One of the major problems I encountered in the work I did was a feeling among our trading partners that Americans, whose films dominate most foreign markets for motion pictures, are not interested in seeing the films that others have produced. So, this would address several issues at the same time, and I’m working on that proposal right now.
Paula: As you’ve explored this topic have you uncovered any surprises along the way?
Carol: The biggest surprise was yesterday when I attended a valedictory seminar by a senior [government] official who works on public diplomacy issues and, when I put to him a question as to whether consideration had been given to working with the private sector in addressing some of the resentment that our motion picture exports creates, I was surprised to hear that he was not aware that the preponderance of U.S. motion pictures in most cinemas abroad was a cause of resentment.
Paula: A topic that’s been in the news –
Carol: I don’t understand how someone whose title includes “public diplomacy” would be unaware that there is a flip side to America’s success in exporting its films and that when foreigners see their cinemas almost completely dominated by American movies, they feel that Americans are responsible for the problems that their own domestic industry may face in finding an audience. Of course the problems that a local film industry faces may have little to do with the preponderance of American films, but it is all too easy for local filmmakers and their government representatives to draw this conclusion.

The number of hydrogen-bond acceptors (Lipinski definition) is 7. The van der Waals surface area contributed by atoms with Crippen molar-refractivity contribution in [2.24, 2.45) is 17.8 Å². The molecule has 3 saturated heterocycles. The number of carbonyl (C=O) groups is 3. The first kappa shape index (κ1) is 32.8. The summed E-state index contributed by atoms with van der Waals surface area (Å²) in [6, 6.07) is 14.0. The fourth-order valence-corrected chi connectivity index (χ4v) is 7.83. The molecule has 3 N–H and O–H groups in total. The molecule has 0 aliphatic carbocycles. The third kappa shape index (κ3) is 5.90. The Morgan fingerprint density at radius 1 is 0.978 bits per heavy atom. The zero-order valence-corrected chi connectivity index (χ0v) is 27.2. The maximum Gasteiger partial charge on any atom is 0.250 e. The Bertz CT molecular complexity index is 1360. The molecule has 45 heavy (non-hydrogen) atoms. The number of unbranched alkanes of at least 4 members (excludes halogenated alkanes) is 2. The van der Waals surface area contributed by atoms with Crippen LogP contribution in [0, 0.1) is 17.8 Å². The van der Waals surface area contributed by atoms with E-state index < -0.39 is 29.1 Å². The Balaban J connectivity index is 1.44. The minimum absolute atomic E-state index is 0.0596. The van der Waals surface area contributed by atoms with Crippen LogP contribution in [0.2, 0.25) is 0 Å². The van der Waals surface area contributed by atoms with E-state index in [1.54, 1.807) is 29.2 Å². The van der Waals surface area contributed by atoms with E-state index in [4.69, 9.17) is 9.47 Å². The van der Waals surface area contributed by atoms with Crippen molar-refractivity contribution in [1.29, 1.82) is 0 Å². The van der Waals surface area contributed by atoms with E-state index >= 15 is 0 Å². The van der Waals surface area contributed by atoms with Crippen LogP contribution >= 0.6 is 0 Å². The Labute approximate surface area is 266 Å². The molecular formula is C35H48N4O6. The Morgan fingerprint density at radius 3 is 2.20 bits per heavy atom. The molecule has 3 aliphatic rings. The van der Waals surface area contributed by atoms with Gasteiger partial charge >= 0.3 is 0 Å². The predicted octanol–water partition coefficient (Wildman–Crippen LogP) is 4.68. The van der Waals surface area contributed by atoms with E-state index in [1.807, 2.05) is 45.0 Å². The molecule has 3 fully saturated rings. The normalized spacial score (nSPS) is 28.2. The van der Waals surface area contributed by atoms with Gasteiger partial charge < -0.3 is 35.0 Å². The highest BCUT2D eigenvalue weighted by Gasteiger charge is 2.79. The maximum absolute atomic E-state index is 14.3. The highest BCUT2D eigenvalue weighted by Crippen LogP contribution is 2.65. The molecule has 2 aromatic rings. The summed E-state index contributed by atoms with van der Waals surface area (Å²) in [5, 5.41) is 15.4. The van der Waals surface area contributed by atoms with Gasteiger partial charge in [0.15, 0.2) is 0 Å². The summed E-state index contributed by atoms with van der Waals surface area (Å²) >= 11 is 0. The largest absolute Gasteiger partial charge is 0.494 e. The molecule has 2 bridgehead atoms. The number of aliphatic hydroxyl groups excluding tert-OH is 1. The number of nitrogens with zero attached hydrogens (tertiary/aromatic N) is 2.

Paula: Do you think our presence — in terms of American films shown in other countries — influences the way they see us and the way they see themselves?
Carol: To answer that question you need to define the population you’re working with. After all, the fact that American films are so successful abroad raises the question of: “with whom are they successful?” American films appeal to the broad general population. Those who resent the presence of American films may be the political and cultural elite who view movies as an expression of their national identity and national pride.
Let us take, for example, the French, who are extremely sensitive on this issue. The French elite, including French government officials, resent the fact that so many American films are shown in France while their films have so much difficulty in entering the U. S. market. For a long time they had the misperception that the problems French films encountered were due to government-imposed restrictions.
There are no U.S. government restrictions on film imports. There are serious commercial challenges, however, that most films face in obtaining exhibition in the United States. But that is in large part the result of the marketplace and not the result of government policy.